Taxpayers are required to submit a tax return to SARS in order that SARS can calculate their tax liability based on the income they declare and the tax-deductible expenses they have incurred for a year of assessment. In some cases they may result in a refund to the taxpayer.
Period of Submission
The annual Tax Season is when you will be required to submit a return. For most taxpayers this runs from July to November every year.
When completing your tax return, we will require copies of the following list of supporting documents. We will need to refer to some of the supporting documents listed below, while completing your return; however, we may also be required to submit them to SARS. You must keep the originals safely in your possession for at least five years in case SARS needs access to them in future.
Your IRP5/IT3(a) certificate(s) which you will receive from your employer
Medical certificates as well as documents required for amounts claimed in addition to those covered by your medical aid.
Pension and retirement annuity certificates
Your banking details
Travel logbook (if you receive a travel allowance)
Tax certificates that you received in respect of investment income (IT3(b))
Completed confirmation of diagnosis of disability (ITR-DD), where applicable
Information relating to capital gain transactions, if applicable
The approved Voluntary Disclosure Programme (VDP) Agreement between yourself and SARS for years prior to 17 February 2010, where applicable
Financial statements, e.g. business income, where applicable
Any other documentation relating to income you received or deductions you want to claim.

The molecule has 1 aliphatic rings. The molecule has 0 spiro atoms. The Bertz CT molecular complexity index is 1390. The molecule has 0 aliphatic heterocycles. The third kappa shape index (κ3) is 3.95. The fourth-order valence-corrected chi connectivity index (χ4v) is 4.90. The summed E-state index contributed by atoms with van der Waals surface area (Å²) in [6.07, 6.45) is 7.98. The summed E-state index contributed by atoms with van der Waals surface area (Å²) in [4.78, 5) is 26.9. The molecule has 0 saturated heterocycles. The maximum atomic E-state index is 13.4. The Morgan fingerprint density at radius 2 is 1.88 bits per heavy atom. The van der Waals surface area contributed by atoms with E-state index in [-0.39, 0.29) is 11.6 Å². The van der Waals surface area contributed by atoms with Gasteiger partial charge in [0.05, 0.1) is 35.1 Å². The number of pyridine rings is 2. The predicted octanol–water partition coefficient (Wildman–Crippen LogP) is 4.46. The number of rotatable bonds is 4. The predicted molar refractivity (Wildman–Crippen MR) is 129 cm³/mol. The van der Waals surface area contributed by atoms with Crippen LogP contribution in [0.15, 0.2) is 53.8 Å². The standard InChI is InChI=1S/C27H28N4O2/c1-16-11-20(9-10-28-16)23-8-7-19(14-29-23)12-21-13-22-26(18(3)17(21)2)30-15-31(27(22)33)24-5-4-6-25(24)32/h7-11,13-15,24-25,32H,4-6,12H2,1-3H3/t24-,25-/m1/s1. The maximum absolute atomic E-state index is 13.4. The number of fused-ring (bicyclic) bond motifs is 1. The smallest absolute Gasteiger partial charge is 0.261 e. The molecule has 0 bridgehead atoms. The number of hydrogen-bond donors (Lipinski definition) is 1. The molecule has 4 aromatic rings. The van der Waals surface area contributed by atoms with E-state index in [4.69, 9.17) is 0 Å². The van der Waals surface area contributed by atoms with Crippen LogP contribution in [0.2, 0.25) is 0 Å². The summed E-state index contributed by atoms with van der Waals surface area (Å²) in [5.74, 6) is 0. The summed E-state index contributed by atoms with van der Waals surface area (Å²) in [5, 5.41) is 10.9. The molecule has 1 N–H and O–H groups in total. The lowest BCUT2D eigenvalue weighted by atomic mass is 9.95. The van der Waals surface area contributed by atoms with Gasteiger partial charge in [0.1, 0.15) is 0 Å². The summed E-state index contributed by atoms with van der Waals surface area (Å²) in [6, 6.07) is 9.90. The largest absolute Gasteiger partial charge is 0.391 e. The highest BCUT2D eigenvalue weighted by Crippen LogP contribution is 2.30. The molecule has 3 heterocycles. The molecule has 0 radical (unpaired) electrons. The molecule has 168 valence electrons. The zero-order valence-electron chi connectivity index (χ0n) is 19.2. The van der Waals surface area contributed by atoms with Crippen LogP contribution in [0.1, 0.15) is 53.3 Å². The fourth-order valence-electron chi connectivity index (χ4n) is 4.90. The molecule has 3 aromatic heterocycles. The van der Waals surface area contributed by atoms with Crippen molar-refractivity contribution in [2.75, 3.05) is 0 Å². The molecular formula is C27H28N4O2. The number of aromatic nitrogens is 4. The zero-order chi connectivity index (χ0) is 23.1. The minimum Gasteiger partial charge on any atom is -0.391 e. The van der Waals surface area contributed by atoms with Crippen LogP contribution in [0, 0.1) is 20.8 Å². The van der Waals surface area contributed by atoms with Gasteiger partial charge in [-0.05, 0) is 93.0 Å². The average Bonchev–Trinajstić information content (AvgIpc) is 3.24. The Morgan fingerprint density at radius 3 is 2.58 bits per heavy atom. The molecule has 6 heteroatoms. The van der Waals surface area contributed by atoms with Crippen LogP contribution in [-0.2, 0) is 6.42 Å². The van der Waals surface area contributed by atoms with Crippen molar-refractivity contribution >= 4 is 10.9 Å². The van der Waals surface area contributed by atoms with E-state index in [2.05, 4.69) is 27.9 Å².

One aspect of running a small business that few people give a lot of thought to is the way they deal with professional vendors such as bankers, lawyers, accountants and so on. Most entrepreneurs just dive right into their businesses without giving a second thought to how these professionals should be treated, what they can do for you and what they in turn look for in clients. With a little thought and effort, you can ensure that you get the most from these relationships.
The main thing to remember is that you need a personal relationship with each of these people. They have the ability-sometimes direct, sometimes indirect-to drastically influence the success of your business. Your goal should be to develop a long-term, personal relationship with each of them. If you do that, when you hit a bump in the road, they’ll be there to help you get over it.
As you become more experienced, you’ll find that your accountant and attorney will overlap a bit in their services and expertise That being said, here are a few examples of services your accountant should provide:
Help you decide what type of entity (such Close Corporation, Private Company or a NGO) and ownership structure to have when you first get started; your accountant should work with your attorney on this.
Design and set up your accounting system so that year-end financial reporting will be easier.
Ensure that you pay the correct types of taxes in the correct amounts.
Advise you on deductions and how to separate your personal and business expenses.
Advise and guide you through an audit if you ever have one.
Advise you on specific transactions, such as whether it’s better to lease or buy.
Compile your financial records for the past period.
Help you understand your financial statements. You should use your accountant’s expertise to help you analyze your financial statements so you can understand what he or she is telling you. If you neglect to do this, you won’t know as much as you should about how your company is doing.
You will also need an accountant if you have questions about what kinds of business expenses are deductible. Most of these rules and regulations are moving targets-they change frequently and often vary from state to state. A good accountant will always be on top of the changing laws and regulations and, more importantly, will know what applies to you.
It’s also important to ask your accountant’s advice before you take action. It’s almost always easier (and cheaper) to structure things properly upfront, as opposed to trying to fix something later